Cricket for Kids
A plethora of cable television channels and video games consoles make it all the more difficult to drag the children away from the screen and outdoors for some valuable physical exercise. While the challenge for parents is one of ensuring that their kids stay happy and healthy and interact positively with their peers through game play, the administrators at the top of individual professional sports face an equally important task; namely to ensure that the talent pool does not run dry.
More urgent even than looking for the next generation of elite players, large numbers of young people simply playing a sport for fun mean that it retains its place in the public imagination. The alternative is too horrifying to contemplate – namely that it is consigned to the margins, to be labelled a ‘minority sport’.
While cricket remains the number one game for the Indian sub-continent – you can lose count of the number of children competing with bat and ball from dawn to dusk – the situation in its birthplace, England, is not so healthy. Which is why the past few years has seen the England and Wales Cricket Board, the national governing body, invest in programmes aimed at ensuring five-year olds and upwards are afforded the opportunity to sample a piece of the action.
Development ProgrammesOne of the main considerations when drawing up these development programmes was the issue of safety, and this is reflected in the organisation and equipment involvedfor younger children, Asda Kwik Cricket, organised in conjunction with primary schools and affiliate clubs, offers a number of formats suitable for either outdoor or indoor play as well as an awards scheme to encourage development of the core skills of batting, bowling and catching. Rules that provide the opportunity for the participation of players with a disability mean that no-one has to miss out on the fun.
Equipment specifically designed for Kwik Cricket is manufactured from moulded plastic, and is light but tough to survive the often less than subtle attentions of aspiring young cricketers. Each kit comprises bats, balls, and two sets of stumps with detachable bases.In addition to Kwik Cricket, the ECB promotes Urban Cricket, a concept whose first rule is: there are no rules. Rather, the idea is that the game can be played anytime, anywhere without the need for a specific playing area or any equipment apart from a plastic bat and tennis ball.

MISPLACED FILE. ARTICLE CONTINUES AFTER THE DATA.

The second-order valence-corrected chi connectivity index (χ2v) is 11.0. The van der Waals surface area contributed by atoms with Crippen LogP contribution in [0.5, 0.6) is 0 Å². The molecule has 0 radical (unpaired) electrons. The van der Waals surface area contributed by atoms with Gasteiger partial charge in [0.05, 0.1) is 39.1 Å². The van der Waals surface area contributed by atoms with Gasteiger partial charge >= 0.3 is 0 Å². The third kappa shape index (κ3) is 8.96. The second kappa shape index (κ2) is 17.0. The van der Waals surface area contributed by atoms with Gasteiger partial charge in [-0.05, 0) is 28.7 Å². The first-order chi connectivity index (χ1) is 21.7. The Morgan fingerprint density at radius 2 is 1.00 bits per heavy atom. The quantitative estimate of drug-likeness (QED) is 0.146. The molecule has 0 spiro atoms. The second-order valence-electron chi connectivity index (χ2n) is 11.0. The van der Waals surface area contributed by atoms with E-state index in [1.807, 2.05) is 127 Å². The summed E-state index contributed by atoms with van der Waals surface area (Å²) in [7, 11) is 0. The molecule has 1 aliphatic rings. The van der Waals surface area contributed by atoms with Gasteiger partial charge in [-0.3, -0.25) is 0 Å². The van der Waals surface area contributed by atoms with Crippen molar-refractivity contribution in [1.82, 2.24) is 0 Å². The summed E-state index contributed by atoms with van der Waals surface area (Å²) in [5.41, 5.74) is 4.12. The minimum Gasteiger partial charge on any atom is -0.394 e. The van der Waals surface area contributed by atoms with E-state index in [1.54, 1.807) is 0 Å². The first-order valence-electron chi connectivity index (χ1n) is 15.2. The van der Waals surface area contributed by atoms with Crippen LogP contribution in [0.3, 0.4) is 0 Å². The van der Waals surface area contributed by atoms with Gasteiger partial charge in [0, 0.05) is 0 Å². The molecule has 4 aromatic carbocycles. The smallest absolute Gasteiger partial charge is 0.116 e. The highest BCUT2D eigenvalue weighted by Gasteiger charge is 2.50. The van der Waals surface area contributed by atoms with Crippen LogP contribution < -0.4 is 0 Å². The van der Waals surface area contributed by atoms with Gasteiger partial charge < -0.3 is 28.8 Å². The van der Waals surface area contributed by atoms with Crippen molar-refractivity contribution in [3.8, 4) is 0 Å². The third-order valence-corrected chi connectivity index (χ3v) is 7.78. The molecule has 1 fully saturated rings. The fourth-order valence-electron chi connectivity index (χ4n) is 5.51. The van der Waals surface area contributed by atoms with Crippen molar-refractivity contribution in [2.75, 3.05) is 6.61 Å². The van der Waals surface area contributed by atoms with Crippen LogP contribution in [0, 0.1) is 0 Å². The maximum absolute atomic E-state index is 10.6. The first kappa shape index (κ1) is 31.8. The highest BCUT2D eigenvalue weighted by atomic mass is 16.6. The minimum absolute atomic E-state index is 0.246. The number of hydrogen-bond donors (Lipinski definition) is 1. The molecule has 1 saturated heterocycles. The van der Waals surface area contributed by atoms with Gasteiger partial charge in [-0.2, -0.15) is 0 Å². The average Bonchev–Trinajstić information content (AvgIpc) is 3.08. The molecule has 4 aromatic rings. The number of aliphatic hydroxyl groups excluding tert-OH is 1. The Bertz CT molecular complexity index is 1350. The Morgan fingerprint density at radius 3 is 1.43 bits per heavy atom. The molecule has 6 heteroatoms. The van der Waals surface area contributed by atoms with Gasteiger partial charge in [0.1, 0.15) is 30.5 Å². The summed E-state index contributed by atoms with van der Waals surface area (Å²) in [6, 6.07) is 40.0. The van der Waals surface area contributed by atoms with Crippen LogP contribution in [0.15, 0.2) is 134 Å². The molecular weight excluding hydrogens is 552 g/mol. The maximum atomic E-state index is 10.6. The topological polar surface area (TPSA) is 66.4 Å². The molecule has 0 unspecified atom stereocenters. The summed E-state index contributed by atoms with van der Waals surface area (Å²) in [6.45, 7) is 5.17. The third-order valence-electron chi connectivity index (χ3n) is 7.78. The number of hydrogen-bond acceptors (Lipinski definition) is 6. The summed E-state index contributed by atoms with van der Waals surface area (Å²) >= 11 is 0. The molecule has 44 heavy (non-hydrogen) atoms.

Speaking at the launch of the scheme, England international Kevin Pietersen said: “It is all about simplicity, by putting the equipment to try the game in the hands of young fans it will give them the chance to try cricket in its most basic form. “I first became interested in the game by playing with my mates using a tennis ball and dustbins for stumps.”
Intermediate StageOlder children are the target audience for the Inter Cricket concept, so called because it forms an intermediate stage between Kwik Cricket and the standard form of the game. A rubberised ball replaces the traditional hard, leather bound one with the addition of coloured clothing and equipment. A portable, plastic pitch has been designed, too, called Flicx, which allows the game to be rolled out across a number of surfaces. To ensure the development of core skills, elements of the traditional game form part of Inter Cricket.
The fun element lies at the heart of all these initiatives. Of course, if they also are responsible for identifying a future county or international player, then so much the better. In the meantime, a new generation of children is receiving a valuable introduction to one of world sport’s great games, and countless parents are seeing the results in fitter children who are discovering excitement and healthy competition far removed from the TV screen.